Rock Hudson Biography

Rock Hudson, the quintessential heartthrob of the 1950s and 1960s, was a prominent American actor of the Hollywood Golden Age. With his tall, well-built physique and strikingly handsome looks, he captivated audiences with his leading roles in films like ‘Magnificent Obsession’ and ‘All That Heaven Allows.’ Despite facing initial struggles and being labeled as shy and forgetful, Hudson’s determination led him to a successful career spanning over four decades. From his humble beginnings during the Great Depression to serving in the U.S. Navy during World War II, Hudson’s journey to stardom was not without challenges. However, his undeniable charm and good looks caught the attention of talent scout Henry Willson, who groomed him for an acting career. Hudson’s first leading role in ‘Magnificent Obsession’ solidified his status as a sought-after Hollywood actor. As his career progressed, he transitioned to television movies and series, leaving a lasting impact on the entertainment industry.

Quick Facts

  • Also Known As: Roy Harold Scherer Jr.
  • Died At Age: 59
  • Family:
    • Spouse/Ex-: Phyllis Gates
    • Father: Roy Harold Scherer Sr.
    • Mother: Katherine Wood
  • Quotes By Rock Hudson
  • Actors
  • Height: 6’5″ (196 cm), 6’5″ Males
  • Died on: October 2, 1985
  • Place of death: Beverly Hills, California, United States
  • Cause of Death: AIDS-related Illness
  • U.S. State: Illinois

Childhood & Early Life

Rock Hudson, originally named Roy Harold Scherer, Jr., was born on November 17, 1925, in Winnetka, Illinois, U.S. His parents were Katherine Wood, a telephone operator, and Roy Harold, an auto mechanic. He was the only child of his parents. During the Great Depression, his father abandoned the family, and his mother later remarried. His step-father, Wallace “Wally” Fitzgerald, adopted him. Hudson attended New Trier High School, where he developed an interest in acting. However, he was extremely shy and had difficulty remembering lines, which prevented him from being cast in school plays.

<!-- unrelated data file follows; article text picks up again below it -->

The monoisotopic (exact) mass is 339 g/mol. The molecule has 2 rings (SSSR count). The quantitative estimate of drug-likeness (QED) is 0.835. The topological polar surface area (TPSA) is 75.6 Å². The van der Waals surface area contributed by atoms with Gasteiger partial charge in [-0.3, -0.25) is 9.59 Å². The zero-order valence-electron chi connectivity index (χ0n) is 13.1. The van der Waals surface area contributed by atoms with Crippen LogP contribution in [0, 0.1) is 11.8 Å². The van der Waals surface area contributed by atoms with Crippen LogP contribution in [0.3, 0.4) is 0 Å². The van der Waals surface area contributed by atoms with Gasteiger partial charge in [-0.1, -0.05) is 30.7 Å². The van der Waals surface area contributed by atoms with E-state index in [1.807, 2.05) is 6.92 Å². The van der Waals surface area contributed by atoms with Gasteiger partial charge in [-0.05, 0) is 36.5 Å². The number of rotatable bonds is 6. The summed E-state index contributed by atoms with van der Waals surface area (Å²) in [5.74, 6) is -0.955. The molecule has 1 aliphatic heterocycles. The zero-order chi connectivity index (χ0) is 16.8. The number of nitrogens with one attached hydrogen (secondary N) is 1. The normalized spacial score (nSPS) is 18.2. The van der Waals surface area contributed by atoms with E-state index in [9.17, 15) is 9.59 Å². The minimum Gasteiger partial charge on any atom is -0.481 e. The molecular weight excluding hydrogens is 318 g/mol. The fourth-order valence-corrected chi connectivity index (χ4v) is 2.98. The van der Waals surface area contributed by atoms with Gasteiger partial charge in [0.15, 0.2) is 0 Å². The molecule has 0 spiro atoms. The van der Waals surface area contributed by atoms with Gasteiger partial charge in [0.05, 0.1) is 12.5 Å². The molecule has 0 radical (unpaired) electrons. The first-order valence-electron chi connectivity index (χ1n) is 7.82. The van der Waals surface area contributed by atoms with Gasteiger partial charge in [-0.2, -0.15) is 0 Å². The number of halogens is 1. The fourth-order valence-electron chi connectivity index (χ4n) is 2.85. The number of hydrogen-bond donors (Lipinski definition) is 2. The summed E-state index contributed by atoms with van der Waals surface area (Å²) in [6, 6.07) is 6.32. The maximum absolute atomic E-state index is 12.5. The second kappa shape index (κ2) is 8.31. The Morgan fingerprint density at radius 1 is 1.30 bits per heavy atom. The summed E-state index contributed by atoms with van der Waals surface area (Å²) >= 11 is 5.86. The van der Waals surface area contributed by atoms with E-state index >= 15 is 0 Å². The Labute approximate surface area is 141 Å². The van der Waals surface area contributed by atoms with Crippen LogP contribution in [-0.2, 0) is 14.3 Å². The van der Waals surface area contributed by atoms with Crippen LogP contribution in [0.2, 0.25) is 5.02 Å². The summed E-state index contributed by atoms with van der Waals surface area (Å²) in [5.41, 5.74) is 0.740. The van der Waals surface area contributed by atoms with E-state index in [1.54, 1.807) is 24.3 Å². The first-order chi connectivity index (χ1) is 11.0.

After graduating from high school in 1944, Hudson joined the U.S. Navy and served in the Philippines during World War II. He was discharged in 1946. He then moved to Los Angeles to pursue an acting career. Despite facing rejection from the University of Southern California’s dramatics program, Hudson remained determined and worked as a truck driver while trying to find acting opportunities. In 1947, he sent a picture of himself to talent scout Henry Willson, who took him as a client and changed his name to Rock Hudson. Hudson made his debut in the 1948 film “Fighter Squadron,” but struggled with delivering lines. He received training in acting, singing, and dancing to improve his skills. Hudson’s attractive appearance helped him gain popularity, and he was featured on magazines.

In 1954, Hudson played his first leading role in the film “Magnificent Obsession,” which received positive reviews. He was named the most popular actor of the year by “Modern Screen Magazine.” Hudson’s role in the 1956 film “Giant” further solidified his reputation as a dashing superstar and earned him an Academy Award nomination. He continued to be a popular actor throughout the 1960s, primarily known for his roles in romantic comedies. In 1966, he took a departure from his usual romantic roles and acted in the science-fiction thriller “Seconds,” which gained a cult following despite initially flopping at the box office.

In the 1970s, Hudson’s movie career began to decline. However, he successfully transitioned to television and appeared in the series “McMillan & Wife” from 1971 to 1977. He also ventured into live theater later in his career. Hudson’s health began to deteriorate in the 1980s due to his heavy smoking and drinking habits. He suffered a heart attack in 1981 and underwent emergency heart bypass surgery. Despite his health issues, he continued to act.

Major Works

One of Hudson’s most memorable roles was as Jordan “Bick” Benedict, Jr. in the film “Giant” (1956), which also starred Elizabeth Taylor and James Dean. The film was a huge box office success and remains one of Hudson’s most notable works.

Personal Life & Legacy

Although it was widely believed that Hudson was homosexual, he never publicly acknowledged it. He dated Phyllis Gates, his agent Henry Willson’s secretary, and married her in 1955. However, their marriage ended in divorce in 1958. Hudson had relationships with several male partners, including Lee Garlington, Jack Coates, and Tom Clark. Hudson was diagnosed with HIV in 1984, and it was announced in 1985 that he was suffering from AIDS. He passed away from AIDS-related complications on October 2, 1985, just weeks before his 60th birthday. In 2002, a Golden Palm Star on the Palm Springs Walk of Stars was dedicated to him.

Leave a Comment